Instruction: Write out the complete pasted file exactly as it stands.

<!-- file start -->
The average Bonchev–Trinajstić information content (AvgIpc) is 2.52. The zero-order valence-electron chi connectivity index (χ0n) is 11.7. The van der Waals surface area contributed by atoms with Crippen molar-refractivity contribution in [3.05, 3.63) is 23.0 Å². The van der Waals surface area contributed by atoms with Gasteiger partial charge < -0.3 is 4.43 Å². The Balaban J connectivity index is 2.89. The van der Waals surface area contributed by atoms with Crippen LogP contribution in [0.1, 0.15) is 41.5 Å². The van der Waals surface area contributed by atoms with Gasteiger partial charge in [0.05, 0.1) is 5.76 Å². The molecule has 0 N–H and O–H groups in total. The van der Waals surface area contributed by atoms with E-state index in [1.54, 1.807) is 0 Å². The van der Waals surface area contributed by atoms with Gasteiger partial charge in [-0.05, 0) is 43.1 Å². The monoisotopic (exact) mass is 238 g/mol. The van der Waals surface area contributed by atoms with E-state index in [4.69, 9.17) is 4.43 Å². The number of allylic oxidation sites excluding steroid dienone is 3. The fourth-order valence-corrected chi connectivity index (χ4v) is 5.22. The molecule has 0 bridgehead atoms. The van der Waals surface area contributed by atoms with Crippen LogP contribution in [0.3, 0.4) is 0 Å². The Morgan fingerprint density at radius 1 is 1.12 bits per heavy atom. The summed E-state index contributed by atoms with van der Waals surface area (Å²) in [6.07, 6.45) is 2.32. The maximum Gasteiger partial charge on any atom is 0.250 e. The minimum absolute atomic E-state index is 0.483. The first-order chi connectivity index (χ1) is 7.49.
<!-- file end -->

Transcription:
The average Bonchev–Trinajstić information content (AvgIpc) is 2.52. The zero-order valence-electron chi connectivity index (χ0n) is 11.7. The van der Waals surface area contributed by atoms with Crippen molar-refractivity contribution in [3.05, 3.63) is 23.0 Å². The van der Waals surface area contributed by atoms with Gasteiger partial charge < -0.3 is 4.43 Å². The Balaban J connectivity index is 2.89. The van der Waals surface area contributed by atoms with Crippen LogP contribution in [0.1, 0.15) is 41.5 Å². The van der Waals surface area contributed by atoms with Gasteiger partial charge in [0.05, 0.1) is 5.76 Å². The molecule has 0 N–H and O–H groups in total. The van der Waals surface area contributed by atoms with E-state index in [1.54, 1.807) is 0 Å². The van der Waals surface area contributed by atoms with Gasteiger partial charge in [-0.05, 0) is 43.1 Å². The monoisotopic (exact) mass is 238 g/mol. The van der Waals surface area contributed by atoms with E-state index in [4.69, 9.17) is 4.43 Å². The number of allylic oxidation sites excluding steroid dienone is 3. The fourth-order valence-corrected chi connectivity index (χ4v) is 5.22. The molecule has 0 bridgehead atoms. The van der Waals surface area contributed by atoms with Crippen LogP contribution in [0.3, 0.4) is 0 Å². The Morgan fingerprint density at radius 1 is 1.12 bits per heavy atom. The summed E-state index contributed by atoms with van der Waals surface area (Å²) in [6.07, 6.45) is 2.32. The maximum Gasteiger partial charge on any atom is 0.250 e. The minimum absolute atomic E-state index is 0.483. The first-order chi connectivity index (χ1) is 7.49.